The work to explore possible synergies and economies of scale across the programme as a whole has concluded that there are insufficient efficiencies to move forward on this basis. We therefore continue to consider a range of options for package 2, which aims to provide training for Logistics and Personnel Administration, Police and Guarding, Security, Languages, Intelligence and Photography. These options vary from adaptations to Metrix’ original PFI proposals through to a full conventional procurement. The work to develop an affordable project will continue to focus on how best to improve our accommodation and training facilities, and meet our commitments following the review by Nicholas Blake QC to improve the support, welfare and wellbeing of our trainees.
We continue to manage the implications for our people sensitively and in full consultation with trades unions and staff. For package 1, our civilian staff in scope will continue to be required to transfer to the new partner, although no moves will take place before 2011. For package 2, training will continue to be delivered at the package 2 sites under current arrangements for at least the foreseeable future. We now plan to take forward more detailed negotiations with the Metrix consortium to press ahead with package 1. The work on package 2 will be conducted in parallel and a further update on both packages will be provided next year.
NHS Purchasing and Supply Agency
The “NHS Purchasing and Supply Agency’s Annual Business Plan” has been published today.
The business plan sets out the key tasks and targets for the coming year and sets out how the agency will monitor and measures its successes in:
delivering greater value in NHS expenditure;
developing best practice for procurement and commercial management across the NHS; and
ensuring procurement can be used as a lever to deliver better patient
care and sustainability.
The business plan been placed in the Library.
Charging for Immigration and Nationality Services
The Chief Executive of the Border and Immigration Agency has published proposals for charging to support the new Points-based System and Biometric ID cards. Copies of this consultation letter have been placed in the House Library and are available in the Vote Office.
I have placed in the Libraries of both Houses copies of the December 2006—July 2007 update of the “G8 Gleneagles Implementation Plan for Africa”. This plan is updated by the Department for International Development (DFID) on behalf of all Departments.
In December 2006 the Government set out 10 objectives that we hoped would be achieved between then and July 2007. I am pleased to report that the majority of these have been met, although a strategic Headquarters Planning Element (PLANELM) for the Africa Standby Force (ASF) within the AU is yet to be fully established according to the criteria laid down in the 2005 ASF Roadmap. This has been due to the need to respond to other urgent demands in the region including the diversion of HQ personnel to planning for the AU mission in Somalia (AMISOM) and the continuing demands of AMIS (Darfur).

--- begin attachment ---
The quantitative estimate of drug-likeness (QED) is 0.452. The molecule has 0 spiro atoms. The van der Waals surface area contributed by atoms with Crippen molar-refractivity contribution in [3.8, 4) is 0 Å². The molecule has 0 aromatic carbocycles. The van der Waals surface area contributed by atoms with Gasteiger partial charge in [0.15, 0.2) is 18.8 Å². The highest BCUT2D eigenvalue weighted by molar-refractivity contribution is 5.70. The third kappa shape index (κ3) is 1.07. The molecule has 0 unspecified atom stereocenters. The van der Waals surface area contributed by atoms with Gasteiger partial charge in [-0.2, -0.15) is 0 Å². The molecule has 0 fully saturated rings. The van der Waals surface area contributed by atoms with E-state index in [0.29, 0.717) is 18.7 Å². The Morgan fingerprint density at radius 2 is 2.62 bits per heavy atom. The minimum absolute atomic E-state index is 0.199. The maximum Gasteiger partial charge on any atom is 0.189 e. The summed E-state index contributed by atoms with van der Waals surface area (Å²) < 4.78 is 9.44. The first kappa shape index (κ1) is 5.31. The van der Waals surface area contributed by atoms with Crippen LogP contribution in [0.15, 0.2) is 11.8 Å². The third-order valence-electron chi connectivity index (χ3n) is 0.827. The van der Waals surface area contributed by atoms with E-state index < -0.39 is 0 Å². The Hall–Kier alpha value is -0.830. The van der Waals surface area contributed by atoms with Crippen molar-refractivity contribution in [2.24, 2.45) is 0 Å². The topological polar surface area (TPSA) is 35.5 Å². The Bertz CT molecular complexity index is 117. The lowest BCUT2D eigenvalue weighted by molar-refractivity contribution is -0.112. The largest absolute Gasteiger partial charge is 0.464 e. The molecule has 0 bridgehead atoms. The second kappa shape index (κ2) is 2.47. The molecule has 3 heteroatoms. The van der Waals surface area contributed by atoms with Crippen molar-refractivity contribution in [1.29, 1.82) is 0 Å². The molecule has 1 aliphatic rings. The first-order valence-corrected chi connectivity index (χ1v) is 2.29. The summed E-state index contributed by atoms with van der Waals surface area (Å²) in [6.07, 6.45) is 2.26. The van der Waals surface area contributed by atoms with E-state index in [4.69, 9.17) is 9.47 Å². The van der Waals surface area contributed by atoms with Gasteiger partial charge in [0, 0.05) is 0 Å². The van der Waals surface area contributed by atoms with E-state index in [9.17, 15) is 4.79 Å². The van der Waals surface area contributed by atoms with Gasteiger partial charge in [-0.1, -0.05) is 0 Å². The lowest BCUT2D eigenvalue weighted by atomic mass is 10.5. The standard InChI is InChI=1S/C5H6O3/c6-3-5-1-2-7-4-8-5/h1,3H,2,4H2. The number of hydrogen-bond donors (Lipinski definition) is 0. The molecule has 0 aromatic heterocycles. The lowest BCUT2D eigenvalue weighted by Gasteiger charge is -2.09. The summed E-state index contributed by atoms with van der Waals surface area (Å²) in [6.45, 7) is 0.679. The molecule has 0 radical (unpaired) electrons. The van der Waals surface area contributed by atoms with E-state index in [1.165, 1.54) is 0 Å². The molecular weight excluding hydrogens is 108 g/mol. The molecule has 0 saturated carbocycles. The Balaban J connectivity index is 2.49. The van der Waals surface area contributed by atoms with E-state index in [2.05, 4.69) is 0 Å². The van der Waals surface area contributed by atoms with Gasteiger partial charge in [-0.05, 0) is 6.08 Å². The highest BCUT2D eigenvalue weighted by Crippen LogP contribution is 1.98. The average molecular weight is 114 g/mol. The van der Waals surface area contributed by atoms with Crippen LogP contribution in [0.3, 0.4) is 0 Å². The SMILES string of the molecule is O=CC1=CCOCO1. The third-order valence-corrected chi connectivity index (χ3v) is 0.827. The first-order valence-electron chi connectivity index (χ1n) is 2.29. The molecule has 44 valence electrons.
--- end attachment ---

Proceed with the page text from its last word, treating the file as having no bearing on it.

On Education 25 African countries now are involved in refining or developing 10-year education plans for reaching the Education and Gender MDGs. The 2 May 2007 High-level Education conference in Brussels agreed on the need for more, better and faster support for education and to identify ways to ensure long-term predictability in planning and financing. At the Heiligendamm summit, the G8 reaffirmed its commitment to “Education for All” and that countries will not be thwarted in their achievement of this goal by lack of resources, and that the G8 will continue to work with partners and other donors to meet this years Fast Track Initiatives (FTI) financing gap of $500 million. There was consensus on the need to work together with other donors and recipient Governments towards helping to fund long-term education sector plans.
In the health sector, in February 2007, donors announced US $1.5 billion funding for the pilot Advance Market Commitment (AMC) for pneumococcal vaccines.
The UK contribution is US $485 million. The establishment of the AMC is to be completed by the end of 2007. The International Finance Facility for Immunisation (IFFIm) held its inaugural bond launch in November 2006 and raised US $1 billion for disbursement by the Global Alliance for Vaccines and Immunisation (GAVI) Alliance on health and immunisation activities.
In November 2006, the Global Fund for AIDS, TB and malaria (GFATM) approved a sixth round of grants benefiting 62 countries and totalling $846 million (nearly half of this funding has been allocated for GFATM programmes in Africa). Roughly, half of which is being used to tackle AIDS, and a quarter of the money is going to each of TB and malaria. Contributions from constituencies including the private sector enabled the GFATM to fund all proposals that were recommended for funding. By March 2007, 92 countries had set outcomes targets for universal access, while 36 countries had incorporated these targets into their national strategic plan and costed it accordingly.
Between December 2006 and July 2007 progress has been made on the removal of health user fees in Africa including in Mozambique and in Kenya. The Kenya Ministry of Health abolished fees for maternity services in July.
In the area of Peace and Security endorsement of completed work on Africa Standby Force (ASF) doctrine, the concept of operations and the Phase II Roadmap should be achieved later in 2007 at a meeting of African Chiefs of Defence Staff as well as UK facilitated concepts on Rapid Deployment and Logistics. Commitments made at Heiligendamm summit will also provide a boost to development and implementation of police and civilian elements of the ASF. Regional Headquarters Planning Elements and Brigade HQs have been established across four of the five ASF regions. None are yet fully operational, but those in Western, Eastern and Southern Africa now have an initial planning capability and have received sufficient troop pledges for their brigade structures. The UK continues to play a lead role in donor co-ordination in capitals and Addis Ababa, including on future financing for AU capacity building and operations.